6. Revision of Urban Forestry ordinance.

7. Street cleaning policy and signage requirements to address parking after the
street has been cleaned and for persons who are out of the area on business or vacation when the relevant streets are cleaned.

8. The effect of the pilot program on the use of Speed Humps.

9. The appropriate use of the Covington “C” and the official city seal.

10. Emergency response protocol for emergencies arising with the city.

11. An order adopting Code Enforcement policies & procedures.

12. Enforcement of Rental License rules for smaller landlords.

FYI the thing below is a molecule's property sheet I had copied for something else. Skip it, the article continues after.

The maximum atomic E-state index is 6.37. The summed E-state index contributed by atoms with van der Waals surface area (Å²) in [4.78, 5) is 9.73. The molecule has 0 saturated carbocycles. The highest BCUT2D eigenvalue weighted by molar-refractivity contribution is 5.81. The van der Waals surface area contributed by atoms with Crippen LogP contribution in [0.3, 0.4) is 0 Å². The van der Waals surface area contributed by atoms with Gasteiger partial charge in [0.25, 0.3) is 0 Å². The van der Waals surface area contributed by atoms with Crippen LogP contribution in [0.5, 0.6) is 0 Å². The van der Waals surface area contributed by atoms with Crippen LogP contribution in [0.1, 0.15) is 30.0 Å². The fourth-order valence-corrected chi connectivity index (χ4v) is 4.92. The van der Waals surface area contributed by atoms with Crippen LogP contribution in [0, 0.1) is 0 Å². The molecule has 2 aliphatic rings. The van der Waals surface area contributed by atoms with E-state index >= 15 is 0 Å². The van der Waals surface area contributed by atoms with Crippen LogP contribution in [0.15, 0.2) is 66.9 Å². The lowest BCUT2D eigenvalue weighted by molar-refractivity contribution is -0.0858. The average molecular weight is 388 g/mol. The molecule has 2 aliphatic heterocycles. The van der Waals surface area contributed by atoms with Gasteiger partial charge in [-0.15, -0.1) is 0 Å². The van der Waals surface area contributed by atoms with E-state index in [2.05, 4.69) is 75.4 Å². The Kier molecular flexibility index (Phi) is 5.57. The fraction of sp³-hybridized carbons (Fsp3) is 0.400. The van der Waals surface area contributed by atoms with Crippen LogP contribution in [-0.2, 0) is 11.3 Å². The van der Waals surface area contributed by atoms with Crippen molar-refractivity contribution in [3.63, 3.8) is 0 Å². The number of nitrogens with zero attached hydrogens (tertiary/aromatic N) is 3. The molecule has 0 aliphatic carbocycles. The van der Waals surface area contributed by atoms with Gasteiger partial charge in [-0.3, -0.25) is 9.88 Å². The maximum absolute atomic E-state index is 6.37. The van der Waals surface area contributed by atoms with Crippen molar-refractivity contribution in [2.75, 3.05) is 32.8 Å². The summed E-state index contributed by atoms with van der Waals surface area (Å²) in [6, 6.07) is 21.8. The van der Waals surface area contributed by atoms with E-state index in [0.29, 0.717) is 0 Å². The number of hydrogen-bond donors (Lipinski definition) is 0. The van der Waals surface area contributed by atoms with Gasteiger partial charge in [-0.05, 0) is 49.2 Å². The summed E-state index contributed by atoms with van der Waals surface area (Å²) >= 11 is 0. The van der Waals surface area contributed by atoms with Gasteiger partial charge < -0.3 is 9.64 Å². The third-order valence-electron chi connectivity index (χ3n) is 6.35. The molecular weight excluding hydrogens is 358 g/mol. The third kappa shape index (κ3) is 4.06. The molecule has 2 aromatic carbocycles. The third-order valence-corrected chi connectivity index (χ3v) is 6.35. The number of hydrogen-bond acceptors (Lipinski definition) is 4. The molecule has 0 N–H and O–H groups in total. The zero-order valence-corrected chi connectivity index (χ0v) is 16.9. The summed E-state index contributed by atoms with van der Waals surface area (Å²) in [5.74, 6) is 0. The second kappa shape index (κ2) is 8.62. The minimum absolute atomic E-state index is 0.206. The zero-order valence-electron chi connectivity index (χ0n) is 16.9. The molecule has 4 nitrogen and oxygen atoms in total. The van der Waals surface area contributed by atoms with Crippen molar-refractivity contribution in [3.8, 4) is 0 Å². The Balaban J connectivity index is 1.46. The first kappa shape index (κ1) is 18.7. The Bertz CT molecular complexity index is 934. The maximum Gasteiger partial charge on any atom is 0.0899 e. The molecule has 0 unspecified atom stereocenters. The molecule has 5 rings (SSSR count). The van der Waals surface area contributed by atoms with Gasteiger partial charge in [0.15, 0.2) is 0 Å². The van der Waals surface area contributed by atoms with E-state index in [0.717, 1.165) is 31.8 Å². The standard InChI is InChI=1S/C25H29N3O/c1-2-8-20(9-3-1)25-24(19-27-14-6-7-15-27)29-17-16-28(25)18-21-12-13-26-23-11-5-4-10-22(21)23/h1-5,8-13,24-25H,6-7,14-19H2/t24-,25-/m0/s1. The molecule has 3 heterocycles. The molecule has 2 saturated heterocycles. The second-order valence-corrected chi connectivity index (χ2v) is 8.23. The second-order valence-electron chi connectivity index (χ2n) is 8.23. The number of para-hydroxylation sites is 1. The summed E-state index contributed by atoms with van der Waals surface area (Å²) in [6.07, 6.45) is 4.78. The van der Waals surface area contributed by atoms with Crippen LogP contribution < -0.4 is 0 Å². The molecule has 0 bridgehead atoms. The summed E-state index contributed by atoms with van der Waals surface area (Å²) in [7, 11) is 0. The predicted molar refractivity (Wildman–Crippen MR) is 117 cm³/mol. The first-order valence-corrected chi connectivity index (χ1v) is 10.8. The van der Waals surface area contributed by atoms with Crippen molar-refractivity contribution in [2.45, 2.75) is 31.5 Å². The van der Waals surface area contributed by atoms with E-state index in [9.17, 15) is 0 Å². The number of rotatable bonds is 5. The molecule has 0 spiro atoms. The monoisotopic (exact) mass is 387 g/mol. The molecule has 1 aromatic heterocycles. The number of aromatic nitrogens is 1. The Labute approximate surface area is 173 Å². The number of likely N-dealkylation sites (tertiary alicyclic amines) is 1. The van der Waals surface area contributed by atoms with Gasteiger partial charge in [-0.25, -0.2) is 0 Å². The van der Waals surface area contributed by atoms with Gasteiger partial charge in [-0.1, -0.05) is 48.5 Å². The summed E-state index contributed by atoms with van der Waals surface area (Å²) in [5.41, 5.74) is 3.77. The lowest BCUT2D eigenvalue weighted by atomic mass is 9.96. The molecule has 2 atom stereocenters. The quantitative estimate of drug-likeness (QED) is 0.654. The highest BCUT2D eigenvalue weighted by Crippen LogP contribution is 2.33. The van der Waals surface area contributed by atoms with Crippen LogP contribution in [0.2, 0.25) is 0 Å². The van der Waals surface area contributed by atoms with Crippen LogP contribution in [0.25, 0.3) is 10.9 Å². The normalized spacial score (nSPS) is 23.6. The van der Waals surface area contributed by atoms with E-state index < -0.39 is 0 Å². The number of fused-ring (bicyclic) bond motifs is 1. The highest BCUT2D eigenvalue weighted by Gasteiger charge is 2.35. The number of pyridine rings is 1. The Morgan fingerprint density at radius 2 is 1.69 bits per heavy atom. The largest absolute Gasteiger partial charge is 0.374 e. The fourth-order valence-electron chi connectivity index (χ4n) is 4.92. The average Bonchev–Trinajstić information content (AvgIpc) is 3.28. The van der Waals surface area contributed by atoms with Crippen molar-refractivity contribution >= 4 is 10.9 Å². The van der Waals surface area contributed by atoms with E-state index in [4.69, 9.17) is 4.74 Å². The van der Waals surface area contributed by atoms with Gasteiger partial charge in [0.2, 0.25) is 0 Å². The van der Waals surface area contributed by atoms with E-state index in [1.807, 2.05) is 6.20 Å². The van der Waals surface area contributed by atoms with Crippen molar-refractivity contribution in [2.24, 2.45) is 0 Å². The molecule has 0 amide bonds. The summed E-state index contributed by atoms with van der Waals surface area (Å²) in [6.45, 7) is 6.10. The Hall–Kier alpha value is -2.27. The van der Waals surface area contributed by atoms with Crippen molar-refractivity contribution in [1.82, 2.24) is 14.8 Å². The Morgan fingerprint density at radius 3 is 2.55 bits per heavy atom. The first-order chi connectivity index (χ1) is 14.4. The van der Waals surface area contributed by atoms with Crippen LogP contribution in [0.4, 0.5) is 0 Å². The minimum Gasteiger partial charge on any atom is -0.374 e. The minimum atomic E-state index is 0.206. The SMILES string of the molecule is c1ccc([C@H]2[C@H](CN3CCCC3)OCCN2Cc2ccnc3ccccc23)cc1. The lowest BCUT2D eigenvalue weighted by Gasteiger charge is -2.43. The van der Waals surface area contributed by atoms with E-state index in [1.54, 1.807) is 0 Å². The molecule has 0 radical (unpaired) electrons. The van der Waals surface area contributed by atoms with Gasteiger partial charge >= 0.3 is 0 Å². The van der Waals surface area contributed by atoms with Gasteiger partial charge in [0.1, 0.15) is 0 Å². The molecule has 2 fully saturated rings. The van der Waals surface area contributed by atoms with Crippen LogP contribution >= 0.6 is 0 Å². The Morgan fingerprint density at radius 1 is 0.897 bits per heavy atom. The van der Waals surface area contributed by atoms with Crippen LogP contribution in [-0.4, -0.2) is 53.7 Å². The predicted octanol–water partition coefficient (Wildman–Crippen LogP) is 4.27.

13. Adoption of a progressive fine system for housing code violations, building code and zoning/historic preservation requirements.

14. Data Security Policy.

15. Policy that describes the circumstances and extent to which private use of city-owned computers and cellphones, and the city’s wireless system and email system, is appropriate.

16. Social Media Policy.

17. Development of a Register/Codification of Commission’s major policy orders.
18. Development of a Register for City Manager Administrative Orders.
19. Development of Master Calendar listing the quarterly, annual and biennial
activities and events relevant to the operation of the city commission.

20. Record retention policy consistent with state law and procedures for
management of the city’s records (Electronic Document Management System) to include communications from the City Manager, Mayor, Departmental file creation and maintenance standards, various Board meeting minutes, and official letters.